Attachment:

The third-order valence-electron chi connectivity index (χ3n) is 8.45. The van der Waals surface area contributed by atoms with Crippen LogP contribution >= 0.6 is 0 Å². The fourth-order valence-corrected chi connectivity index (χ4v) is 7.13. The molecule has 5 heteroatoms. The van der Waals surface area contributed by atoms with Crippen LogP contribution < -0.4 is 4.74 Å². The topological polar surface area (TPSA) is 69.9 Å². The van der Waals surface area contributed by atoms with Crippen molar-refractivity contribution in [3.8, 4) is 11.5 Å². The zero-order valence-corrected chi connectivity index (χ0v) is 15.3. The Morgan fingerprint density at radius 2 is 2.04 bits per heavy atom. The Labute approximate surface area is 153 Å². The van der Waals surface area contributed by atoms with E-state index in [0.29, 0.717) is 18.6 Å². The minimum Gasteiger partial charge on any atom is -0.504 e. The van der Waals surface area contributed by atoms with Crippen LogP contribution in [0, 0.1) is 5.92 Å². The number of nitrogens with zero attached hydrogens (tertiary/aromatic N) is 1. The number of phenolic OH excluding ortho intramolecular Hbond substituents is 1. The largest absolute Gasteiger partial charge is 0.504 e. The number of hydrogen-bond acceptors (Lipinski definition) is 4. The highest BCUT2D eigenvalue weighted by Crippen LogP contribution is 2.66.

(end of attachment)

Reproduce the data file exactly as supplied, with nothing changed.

The third-order valence-electron chi connectivity index (χ3n) is 8.45. The van der Waals surface area contributed by atoms with Crippen LogP contribution >= 0.6 is 0 Å². The fourth-order valence-corrected chi connectivity index (χ4v) is 7.13. The molecule has 5 heteroatoms. The van der Waals surface area contributed by atoms with Crippen LogP contribution < -0.4 is 4.74 Å². The topological polar surface area (TPSA) is 69.9 Å². The van der Waals surface area contributed by atoms with Crippen molar-refractivity contribution in [3.8, 4) is 11.5 Å². The zero-order valence-corrected chi connectivity index (χ0v) is 15.3. The Morgan fingerprint density at radius 2 is 2.04 bits per heavy atom. The Labute approximate surface area is 153 Å². The van der Waals surface area contributed by atoms with E-state index in [0.29, 0.717) is 18.6 Å². The minimum Gasteiger partial charge on any atom is -0.504 e. The van der Waals surface area contributed by atoms with Crippen LogP contribution in [0, 0.1) is 5.92 Å². The number of nitrogens with zero attached hydrogens (tertiary/aromatic N) is 1. The number of phenolic OH excluding ortho intramolecular Hbond substituents is 1. The largest absolute Gasteiger partial charge is 0.504 e. The number of hydrogen-bond acceptors (Lipinski definition) is 4. The highest BCUT2D eigenvalue weighted by Crippen LogP contribution is 2.66.